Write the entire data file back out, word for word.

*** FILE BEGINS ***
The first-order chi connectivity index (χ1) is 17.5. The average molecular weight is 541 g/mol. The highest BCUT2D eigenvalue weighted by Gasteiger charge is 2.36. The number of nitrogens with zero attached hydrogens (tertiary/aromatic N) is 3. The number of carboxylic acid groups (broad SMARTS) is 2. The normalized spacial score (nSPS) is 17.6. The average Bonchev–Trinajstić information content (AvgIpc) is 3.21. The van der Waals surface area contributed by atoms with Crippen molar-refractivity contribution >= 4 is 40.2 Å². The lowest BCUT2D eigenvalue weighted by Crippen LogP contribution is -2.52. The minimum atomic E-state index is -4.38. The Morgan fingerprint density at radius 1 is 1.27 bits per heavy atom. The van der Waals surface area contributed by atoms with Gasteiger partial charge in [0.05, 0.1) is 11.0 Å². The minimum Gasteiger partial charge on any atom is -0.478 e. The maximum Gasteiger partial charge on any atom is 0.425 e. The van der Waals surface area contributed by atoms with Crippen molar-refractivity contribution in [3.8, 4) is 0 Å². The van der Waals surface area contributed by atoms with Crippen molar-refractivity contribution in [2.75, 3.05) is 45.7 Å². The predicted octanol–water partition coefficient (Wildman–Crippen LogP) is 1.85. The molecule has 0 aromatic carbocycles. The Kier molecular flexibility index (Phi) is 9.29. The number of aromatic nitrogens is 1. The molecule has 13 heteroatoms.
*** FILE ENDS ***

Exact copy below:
The first-order chi connectivity index (χ1) is 17.5. The average molecular weight is 541 g/mol. The highest BCUT2D eigenvalue weighted by Gasteiger charge is 2.36. The number of nitrogens with zero attached hydrogens (tertiary/aromatic N) is 3. The number of carboxylic acid groups (broad SMARTS) is 2. The normalized spacial score (nSPS) is 17.6. The average Bonchev–Trinajstić information content (AvgIpc) is 3.21. The van der Waals surface area contributed by atoms with Crippen molar-refractivity contribution >= 4 is 40.2 Å². The lowest BCUT2D eigenvalue weighted by Crippen LogP contribution is -2.52. The minimum atomic E-state index is -4.38. The Morgan fingerprint density at radius 1 is 1.27 bits per heavy atom. The van der Waals surface area contributed by atoms with Gasteiger partial charge in [0.05, 0.1) is 11.0 Å². The minimum Gasteiger partial charge on any atom is -0.478 e. The maximum Gasteiger partial charge on any atom is 0.425 e. The van der Waals surface area contributed by atoms with Crippen molar-refractivity contribution in [3.8, 4) is 0 Å². The van der Waals surface area contributed by atoms with Crippen molar-refractivity contribution in [2.75, 3.05) is 45.7 Å². The predicted octanol–water partition coefficient (Wildman–Crippen LogP) is 1.85. The molecule has 0 aromatic carbocycles. The Kier molecular flexibility index (Phi) is 9.29. The number of aromatic nitrogens is 1. The molecule has 13 heteroatoms.